Analysis Of Why Don T We Complain Buckley

Decent Essays
Nolan Watson
Professor Heather MacLeod
ENGL 199
1 February 2016
Trump Will Make Them Complain: Analysis of “Why Don’t We Complain?”
In his article “Why Don’t We Complain?” William F.Buckley, Jr. describes the increasingly timid behaviour amoung Americans in inconsequential everyday events. Buckley further illustrates this shy behaviour by recounting multiple personal anecdotes; Buckley then attempts to link this helpless, as he calls it, behavior to the increasing level of political indifference within the United States of America. It is my observation that the anecdotes utilized in the article appear to substantiate Buckley’s assertion as a result of the similarity between the political atmosphere and the seemingly insignificant events; furthermore,
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Following this anecdote Buckley goes on to say:
But notice no one [spoke up] did. And the reason no one did is because we are all increasingly anxious in America to be unobtrusive, we are reluctant to make our voices heard, hesitant about claiming our rights … or endure a racking headache before undertaking a head-on, I’m-here-to-tell-you complaint. (Buckley 78)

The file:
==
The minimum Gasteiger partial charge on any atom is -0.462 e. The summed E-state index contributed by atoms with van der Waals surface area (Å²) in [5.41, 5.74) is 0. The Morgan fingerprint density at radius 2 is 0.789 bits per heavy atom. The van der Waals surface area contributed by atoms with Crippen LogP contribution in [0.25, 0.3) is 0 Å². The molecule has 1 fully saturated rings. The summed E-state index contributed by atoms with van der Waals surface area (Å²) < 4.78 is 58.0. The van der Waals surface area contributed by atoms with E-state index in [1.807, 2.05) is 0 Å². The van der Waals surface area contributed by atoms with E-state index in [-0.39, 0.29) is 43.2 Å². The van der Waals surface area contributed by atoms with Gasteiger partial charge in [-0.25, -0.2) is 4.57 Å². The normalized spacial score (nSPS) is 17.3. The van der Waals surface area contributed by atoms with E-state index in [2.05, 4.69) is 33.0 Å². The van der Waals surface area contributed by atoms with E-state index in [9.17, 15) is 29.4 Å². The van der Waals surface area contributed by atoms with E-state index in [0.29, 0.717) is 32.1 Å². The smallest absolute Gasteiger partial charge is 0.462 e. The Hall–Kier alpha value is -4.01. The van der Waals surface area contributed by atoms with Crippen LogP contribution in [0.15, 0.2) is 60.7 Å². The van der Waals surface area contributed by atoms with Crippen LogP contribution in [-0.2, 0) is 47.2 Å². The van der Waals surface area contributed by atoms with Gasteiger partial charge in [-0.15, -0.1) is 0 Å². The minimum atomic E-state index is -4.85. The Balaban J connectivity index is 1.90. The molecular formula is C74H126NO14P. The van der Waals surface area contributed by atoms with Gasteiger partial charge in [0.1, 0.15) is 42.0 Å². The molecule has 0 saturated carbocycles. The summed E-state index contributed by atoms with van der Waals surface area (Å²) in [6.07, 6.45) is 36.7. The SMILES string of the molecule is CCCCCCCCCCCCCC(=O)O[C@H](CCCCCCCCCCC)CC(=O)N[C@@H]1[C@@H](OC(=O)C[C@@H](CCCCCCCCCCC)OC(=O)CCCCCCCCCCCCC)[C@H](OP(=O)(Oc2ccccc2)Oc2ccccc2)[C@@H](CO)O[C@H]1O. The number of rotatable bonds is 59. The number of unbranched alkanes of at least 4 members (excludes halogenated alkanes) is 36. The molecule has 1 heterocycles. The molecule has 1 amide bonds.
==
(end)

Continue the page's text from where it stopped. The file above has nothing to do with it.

In this portion of his article Buckley makes a large extrapolation from Americans behaving in a reserved manner on a small-scale, the movie theater, to the more substantial political scale when he mentions the rights. Despite the comparable nature of this anecdote it is unfounded to make such a gargantuan leap without a more a concrete foundation, with the lack of evidence provided this is no more than guesswork. It is problematic to make this claim, because it is inconceivable to anticipate how individuals would behave in a situation with more at stake. It may be that Americans would simply endure even if their rights were on the chopping block, but it is impossible to accurately predict what their response would
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The article appears alluring at first glance; however, closer inspection will reveal that this illusion of plausibility is conjured up by anecdotes with the proportionality to several political phenomena. My issue with this article is summarized by this statement: Often it is the case that items that are directly related are proportional; however, it is false to assume items that are proportional are directly
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